I came home a little early today, because it’s the longest Annie’s been on her own—about 7 hours—and I wanted to make sure neither she nor the house were in turmoil. Except for another visit from the Shoe Fairy, all was in order, and we immediately went for a nice walk/jog in the humid 86 degree afternoon. She heeled SO well—she’s at like 90%, just a little rocky when we start, and when there are other dogs around—and when we got back she got a treat and plenty of praise. I felt so proud of her, so impressed by her sweetness, her intelligence and adaptability. What a good damn dog.
I went upstairs to change out of my sweat-sticky clothes, my motley shadow loping along behind me. A Star Wars sneaker—one of the ones I illustrated myself wearing for this website’s header—was still lying in the hall, and Annie sort of feinted at it; I told her, sternly, “No,” and she moved off.
“Okay,” I said, “listen. We need to have a talk about the shoes.”
I reached down, held up the sneaker. Just held it and stood up.
Annie’s playful mood evaporated. She flattened her ears, shied back, and turned for the stairs, tail between her legs.
The hair stood up on the back of my neck. Inexplicably, an image flashed through my head: a dirt track, a too-short length of chain.
“Oh my god,” I said. “Annie, hey.” She stopped on the second stair from the landing, peered warily around one leg. “Annie. Did someone used to throw shoes at you?”
I talk to my dog in complete sentences. I know it sounds insane. I know dogs comprehend neither grammar nor syntax. But they perceive the overtones of stress or pleasure, sadness or elation. They read human faces differently than they do the faces of any other animal; they are sensitive to expressions of anger or approval. My dog doesn’t understand the words I’m using, but in the aggregate, she always knows what I mean.
I went into my room and put the shoe down. Annie stood in the hallway, watching from a safe distance.
“Hey. Come here,” I said, keeping my voice warm and calm. She trotted in slowly, sat in front of me. I crouched down, and she put a paw on my arm, head lowered, tail still. I ran my hands over her neck and muzzle as I explained that sometimes she’d do things to make me mad, but that I would never throw things at her, never yell at her, never, ever hit her.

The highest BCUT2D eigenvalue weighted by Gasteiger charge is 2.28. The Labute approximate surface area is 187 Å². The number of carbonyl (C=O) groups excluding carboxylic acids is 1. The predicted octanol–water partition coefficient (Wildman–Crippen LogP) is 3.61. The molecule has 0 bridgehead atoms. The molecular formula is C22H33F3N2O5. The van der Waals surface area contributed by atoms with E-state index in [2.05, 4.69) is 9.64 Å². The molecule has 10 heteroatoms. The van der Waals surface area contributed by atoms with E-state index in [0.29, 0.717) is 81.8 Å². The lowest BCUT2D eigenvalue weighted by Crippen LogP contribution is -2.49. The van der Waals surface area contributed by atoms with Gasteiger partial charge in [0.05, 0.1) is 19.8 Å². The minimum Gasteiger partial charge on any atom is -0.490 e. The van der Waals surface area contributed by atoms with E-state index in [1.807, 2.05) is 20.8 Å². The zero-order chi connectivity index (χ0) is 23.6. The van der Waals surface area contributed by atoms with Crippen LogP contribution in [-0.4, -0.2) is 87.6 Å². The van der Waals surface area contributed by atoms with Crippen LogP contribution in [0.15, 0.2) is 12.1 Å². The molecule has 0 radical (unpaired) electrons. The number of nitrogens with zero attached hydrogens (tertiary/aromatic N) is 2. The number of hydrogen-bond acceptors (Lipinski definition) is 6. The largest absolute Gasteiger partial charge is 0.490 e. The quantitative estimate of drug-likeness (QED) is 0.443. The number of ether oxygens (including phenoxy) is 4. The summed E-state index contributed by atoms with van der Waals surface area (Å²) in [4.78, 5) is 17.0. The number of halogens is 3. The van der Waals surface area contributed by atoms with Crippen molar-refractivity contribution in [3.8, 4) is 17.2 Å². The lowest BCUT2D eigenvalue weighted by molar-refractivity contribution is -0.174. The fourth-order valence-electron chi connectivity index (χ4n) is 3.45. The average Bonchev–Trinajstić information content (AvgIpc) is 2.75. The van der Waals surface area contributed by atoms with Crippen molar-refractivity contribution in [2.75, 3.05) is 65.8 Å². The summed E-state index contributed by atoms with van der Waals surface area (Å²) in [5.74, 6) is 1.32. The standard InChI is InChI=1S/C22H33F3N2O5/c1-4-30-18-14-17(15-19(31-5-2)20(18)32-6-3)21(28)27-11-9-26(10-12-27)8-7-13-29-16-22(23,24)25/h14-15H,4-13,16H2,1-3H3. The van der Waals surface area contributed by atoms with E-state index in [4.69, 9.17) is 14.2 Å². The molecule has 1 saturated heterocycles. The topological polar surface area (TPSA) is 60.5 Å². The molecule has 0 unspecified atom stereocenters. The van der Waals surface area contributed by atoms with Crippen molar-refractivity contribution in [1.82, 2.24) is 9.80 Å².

“Now, come on,” I said, standing. It’s her tenth day post-op, the first day she has permission to frolic and zoom and travel. “Maybe later we’ll go get some ice cream.” She thumped her tail, licked my hands, the incident already forgotten, and we headed back downstairs.
Chuck Wendig wrote a scene in Atlanta Burns that really upset me. I mean, it’s a whole book of upsetting scenes, but there is one in particular, about two-thirds of the way through the story, a story in which a pit-style dog features prominently. Without being too spoilery: nothing gets me like bad shit happening to animals in stories. Murder, rape, infanticide; all that, I can handle. But animals—those scenes are nearly impossible to read.
So I was pretty pissed off at Chuck—pissed enough that I threw my Kindle across the room, just-read-the-Red-Wedding style, and blasted out my feelings in a slew of disgusted obscenity. I felt like it was a cheap shot at my emotions, and I wasn’t sure I wanted to keep reading. I did, of course, and was grudgingly relieved by a satisfying resolution. (All is forgiven, Chuck.) Nothing gets me like bad shit happening to animals—but nothing satisfies like bad shit happening to people who do bad shit to animals, amirite?
In my head I hear something Dustin said to me last week, when I reported on Annie’s rapid progress: “I’m going to find her previous owners and conduct a grisly Japanese mob-style vendetta on their shit.” In my head I see Atlanta, all taut fury and stormy-hearted vengeance, the gray-green wrath that leads a squall line. She does not look up as she loads the shotgun, snaps it shut.
“Not good enough,” she says. “I got the gun. You get the chain, and the shoe.”